The two wides to Lizelle Lee was just the thorn in the story. The next delivery, the thirtieth of the match, the ball zoomed back into Wolvaardt, who remained befuddled and bamboozled. As Sushma Verma completed a fine catch, the quietness of the serene stadium was pierced by the loud exhilarating cries of eleven excited girls. Ten, to be precise.
As her team-mates mobbed her and acknowledged her superstardom on becoming the first ever cricketer to capture 200 ODI wickets, Goswami just heaved a heavy sigh of relief, looked up towards the skies, and then towards the empty stands, closed her eyes, smiled, and went back to deliver another ball!
Make no mistake, she was buzzing from inside, the facade which refused to fade away was after all a facade, the player herself was running on to do her job, but the mind was definitely moulding a different story, which was not this cozy, which was not so blessed, a story only she knew, a story her mind had belted so often over these years!
Her minds raced back to the day when she was enamoured by Belinda Clark’s victory lap in 1992. Professional sport is like a theatre bereft of tangible emotions, but Goswami could have been forgiven if her eyes would have turned misty.
The memories came flooding back, that 80-kilometre journey that she undertook on a daily basis to realise the dream, which was far-fetched back in the day, of becoming the best bowler in the world. From the by-lanes of Chakdaha to the passionate roads in Kolkata to the records captured and stamped en-route Kimberley, each moment flashed back.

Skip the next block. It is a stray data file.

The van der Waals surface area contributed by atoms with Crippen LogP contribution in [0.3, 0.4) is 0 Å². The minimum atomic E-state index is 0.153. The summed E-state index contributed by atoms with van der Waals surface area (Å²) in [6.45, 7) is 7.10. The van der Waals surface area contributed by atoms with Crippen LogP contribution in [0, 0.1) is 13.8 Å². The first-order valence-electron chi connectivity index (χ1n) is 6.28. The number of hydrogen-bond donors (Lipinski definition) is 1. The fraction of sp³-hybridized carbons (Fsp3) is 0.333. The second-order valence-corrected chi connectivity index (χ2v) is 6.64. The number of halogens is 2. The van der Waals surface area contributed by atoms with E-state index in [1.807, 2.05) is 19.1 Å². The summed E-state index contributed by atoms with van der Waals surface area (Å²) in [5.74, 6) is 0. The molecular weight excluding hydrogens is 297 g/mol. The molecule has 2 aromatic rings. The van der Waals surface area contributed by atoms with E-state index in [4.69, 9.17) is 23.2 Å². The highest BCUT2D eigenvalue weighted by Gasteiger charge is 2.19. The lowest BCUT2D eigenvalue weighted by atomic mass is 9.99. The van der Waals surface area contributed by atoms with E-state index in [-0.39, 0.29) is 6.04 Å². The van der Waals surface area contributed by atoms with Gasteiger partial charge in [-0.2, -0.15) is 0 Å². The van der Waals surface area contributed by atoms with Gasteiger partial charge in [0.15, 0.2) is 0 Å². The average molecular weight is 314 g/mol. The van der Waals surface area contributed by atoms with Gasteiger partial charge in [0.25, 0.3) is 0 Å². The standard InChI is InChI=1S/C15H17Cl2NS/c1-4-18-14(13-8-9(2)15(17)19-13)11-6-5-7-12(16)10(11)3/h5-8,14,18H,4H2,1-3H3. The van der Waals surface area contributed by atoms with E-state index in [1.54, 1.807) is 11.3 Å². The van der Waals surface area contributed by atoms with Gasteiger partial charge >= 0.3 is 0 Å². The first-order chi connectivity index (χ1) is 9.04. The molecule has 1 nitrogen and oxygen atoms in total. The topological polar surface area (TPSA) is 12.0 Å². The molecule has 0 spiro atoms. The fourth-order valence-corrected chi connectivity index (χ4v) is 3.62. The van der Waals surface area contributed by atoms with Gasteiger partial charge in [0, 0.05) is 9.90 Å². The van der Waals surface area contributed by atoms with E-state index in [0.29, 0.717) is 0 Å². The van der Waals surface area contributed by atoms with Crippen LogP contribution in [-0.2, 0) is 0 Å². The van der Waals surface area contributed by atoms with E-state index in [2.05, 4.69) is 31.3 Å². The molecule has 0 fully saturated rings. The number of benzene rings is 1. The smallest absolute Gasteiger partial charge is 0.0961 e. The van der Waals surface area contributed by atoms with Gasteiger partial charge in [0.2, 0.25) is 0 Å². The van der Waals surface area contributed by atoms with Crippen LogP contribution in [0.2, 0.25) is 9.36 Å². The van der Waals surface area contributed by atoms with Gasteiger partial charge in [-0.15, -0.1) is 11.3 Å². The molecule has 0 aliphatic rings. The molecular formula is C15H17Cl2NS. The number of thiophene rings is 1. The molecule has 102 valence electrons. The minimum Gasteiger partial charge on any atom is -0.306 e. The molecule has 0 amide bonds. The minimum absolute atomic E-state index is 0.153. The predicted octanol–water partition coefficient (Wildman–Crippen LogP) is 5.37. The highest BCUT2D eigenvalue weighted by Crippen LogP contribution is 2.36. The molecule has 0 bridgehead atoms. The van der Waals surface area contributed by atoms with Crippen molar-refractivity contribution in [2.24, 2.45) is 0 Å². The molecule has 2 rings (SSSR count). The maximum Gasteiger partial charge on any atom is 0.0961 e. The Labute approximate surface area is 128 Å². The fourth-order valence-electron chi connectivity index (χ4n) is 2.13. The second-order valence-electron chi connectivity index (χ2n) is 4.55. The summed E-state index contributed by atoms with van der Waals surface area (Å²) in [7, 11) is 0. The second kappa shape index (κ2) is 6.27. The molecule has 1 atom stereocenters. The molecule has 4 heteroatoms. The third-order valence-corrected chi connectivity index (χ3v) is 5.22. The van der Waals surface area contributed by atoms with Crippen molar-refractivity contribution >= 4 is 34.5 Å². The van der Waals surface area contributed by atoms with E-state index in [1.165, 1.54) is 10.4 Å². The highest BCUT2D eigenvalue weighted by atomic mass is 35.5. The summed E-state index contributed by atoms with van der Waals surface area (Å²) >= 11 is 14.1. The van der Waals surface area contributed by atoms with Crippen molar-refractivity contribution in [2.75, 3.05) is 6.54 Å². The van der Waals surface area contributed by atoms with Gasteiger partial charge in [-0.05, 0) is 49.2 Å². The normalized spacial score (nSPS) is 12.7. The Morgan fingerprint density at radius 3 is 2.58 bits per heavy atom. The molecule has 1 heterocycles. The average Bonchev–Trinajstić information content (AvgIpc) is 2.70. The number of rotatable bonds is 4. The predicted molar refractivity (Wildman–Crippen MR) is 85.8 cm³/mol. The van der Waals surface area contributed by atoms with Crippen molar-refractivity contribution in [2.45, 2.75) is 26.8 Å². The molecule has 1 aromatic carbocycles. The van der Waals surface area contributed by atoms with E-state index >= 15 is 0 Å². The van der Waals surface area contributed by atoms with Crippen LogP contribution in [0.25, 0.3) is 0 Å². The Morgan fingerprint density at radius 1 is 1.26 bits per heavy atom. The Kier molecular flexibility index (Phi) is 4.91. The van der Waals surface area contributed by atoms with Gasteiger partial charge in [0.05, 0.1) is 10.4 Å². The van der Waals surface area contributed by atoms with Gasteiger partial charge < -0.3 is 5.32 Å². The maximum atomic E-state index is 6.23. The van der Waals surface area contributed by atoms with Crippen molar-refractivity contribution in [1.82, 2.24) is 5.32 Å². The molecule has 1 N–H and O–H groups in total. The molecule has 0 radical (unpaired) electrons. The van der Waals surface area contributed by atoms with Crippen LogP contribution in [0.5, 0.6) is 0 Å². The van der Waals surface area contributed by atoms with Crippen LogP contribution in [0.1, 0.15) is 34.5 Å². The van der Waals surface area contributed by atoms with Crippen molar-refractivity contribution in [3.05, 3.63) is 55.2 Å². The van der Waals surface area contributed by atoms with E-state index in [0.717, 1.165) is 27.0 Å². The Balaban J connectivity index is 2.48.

The moments gaped on, Jhulan kept running in, the mind kept racing back, Jhulan kept pounding in!
The lack of support never gave in to her confidence. Neither did the empty stands, nor the hardly-filled pathways. But she need not have worried.
On this day, the clouds and the birds; the skies and the breeze all synced together to sing praises for a gem from a small village in India. Away from the boisterous world of the mortals, she received her greatest tribute from the murmurs of the world all around. A world, which had been readying itself for this very moment ever since she landed.
Away from the realm of oblivion, here she found her grandest welcome.